North of Sylt lies the Danish islands of Rřmř, Mandř, and, lastly, Fanř. In the top-left of the image, a large algal bloom is visible in emerald green. Harmful algal blooms caused by excessive growth of marine algae have occurred in the North Sea in recent years, with satellite data being used to track their growth and spread. These data can then be used to help develop alert systems to mitigate against damaging impacts for tourism and fishing industries.

Offline jacqmans

  • Moderator
  • Global Moderator
  • Senior Member
  • *****
  • Posts: 21401
  • Houten, The Netherlands
  • Liked: 7842
  • Likes Given: 312
Re: Earth from space: image of the week
« Reply #490 on: 07/09/2021 12:01 pm »
Gulf of Martaban, Myanmar
09/07/2021

The Gulf of Martaban, an arm of the Andaman Sea located in southern Myanmar, is featured in this false-colour image captured by the Copernicus Sentinel-2 mission. The image has been processed in a way that included the near-infrared channel – which makes vegetation appear bright red.

The gulf, also known as Gulf of Mottama, is named after the port city of Mottama, formerly known as Martaban. The Gulf of Martaban is considered a unique estuarine mudflat environment that is home to a great variety of flora and fauna. Fed by sediment and nutrients from three major rivers (Sittang, Salween and Yangon), the gulf supports a number of species including marine fish, 150 000 migratory birds as well as supporting the livelihood of tens of thousands of people.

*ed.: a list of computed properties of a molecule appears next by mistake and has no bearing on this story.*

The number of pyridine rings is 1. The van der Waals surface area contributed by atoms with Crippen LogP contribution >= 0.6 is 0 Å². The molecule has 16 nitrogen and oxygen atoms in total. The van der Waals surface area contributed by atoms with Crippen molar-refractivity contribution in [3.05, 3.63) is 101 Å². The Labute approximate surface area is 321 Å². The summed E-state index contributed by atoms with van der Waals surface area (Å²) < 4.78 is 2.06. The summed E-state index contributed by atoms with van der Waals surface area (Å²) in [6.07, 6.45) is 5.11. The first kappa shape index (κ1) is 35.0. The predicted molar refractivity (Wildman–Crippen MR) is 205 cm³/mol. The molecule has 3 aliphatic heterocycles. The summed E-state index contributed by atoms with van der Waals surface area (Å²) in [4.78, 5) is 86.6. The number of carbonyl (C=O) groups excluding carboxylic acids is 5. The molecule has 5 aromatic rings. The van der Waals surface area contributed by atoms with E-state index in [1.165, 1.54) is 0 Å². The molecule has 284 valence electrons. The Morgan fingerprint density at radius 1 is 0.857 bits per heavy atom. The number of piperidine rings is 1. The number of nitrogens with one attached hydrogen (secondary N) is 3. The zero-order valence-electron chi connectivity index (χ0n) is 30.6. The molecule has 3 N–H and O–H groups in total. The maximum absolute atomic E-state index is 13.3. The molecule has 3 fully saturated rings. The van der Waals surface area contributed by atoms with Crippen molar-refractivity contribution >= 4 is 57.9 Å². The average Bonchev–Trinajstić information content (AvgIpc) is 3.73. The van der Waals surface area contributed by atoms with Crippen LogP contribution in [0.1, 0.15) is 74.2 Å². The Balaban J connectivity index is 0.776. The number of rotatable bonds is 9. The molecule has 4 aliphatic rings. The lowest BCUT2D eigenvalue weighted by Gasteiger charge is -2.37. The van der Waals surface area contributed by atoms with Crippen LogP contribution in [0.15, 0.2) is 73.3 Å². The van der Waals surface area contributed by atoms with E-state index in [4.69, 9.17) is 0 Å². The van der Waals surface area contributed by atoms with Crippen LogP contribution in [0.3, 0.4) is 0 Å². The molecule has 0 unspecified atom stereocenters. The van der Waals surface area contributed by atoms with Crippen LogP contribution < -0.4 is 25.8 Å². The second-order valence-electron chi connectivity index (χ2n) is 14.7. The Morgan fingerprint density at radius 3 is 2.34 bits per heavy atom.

A notable characteristic of the gulf is that it has a tide-dominated coastline, with tidal ranges between six and seven metres. The mouth of the gulf, which is approximately 100 km wide, narrows into a funnel-shaped bay to produce a powerful tidal bore phenomenon that can reach heights of over a metre in the upper estuary. As a result, the tidal mudflats of the gulf are among the largest in the world.

The Sittang River, visible in the right side of the image, originates near Mandalay, Myanmar, and flows southward for around 420 km before emptying into the gulf. Dense vegetation can be seen in bright red, particularly in the left of the image.

The distinct rectangular shape, visible in the upper half of the image, is part of the Moeyungyi Wetland Wildlife Sanctuary, a designated Ramsar Site of International Importance. The site encompasses several artificial lakes and bodies (visible in black). One of the bodies of water appears in light blue most likely owing to eutrophication – the overabundance of algae, phosphorus and other plant nutrients.

The city of Yangon is visible in the bottom-left of the image, at the convergence of the Yangon and Bago Rivers. With over seven million people, Yangon is Myanmar's most populous city and its most important commercial centre. The city served as the country’s capital until 2006.

Sentinel-2 is a two-satellite mission to supply the coverage and data delivery needed for Europe’s Copernicus programme. The mission’s frequent revisits over the same area and high spatial resolution allow changes in water bodies to be closely monitored.

Offline jacqmans

  • Moderator
  • Global Moderator
  • Senior Member
  • *****
  • Posts: 21401
  • Houten, The Netherlands
  • Liked: 7842
  • Likes Given: 312
Re: Earth from space: image of the week
« Reply #491 on: 07/16/2021 09:05 am »
Lima, Peru
16/07/2021

Lima, the capital and largest city of Peru, is featured in this Copernicus Sentinel-2 image.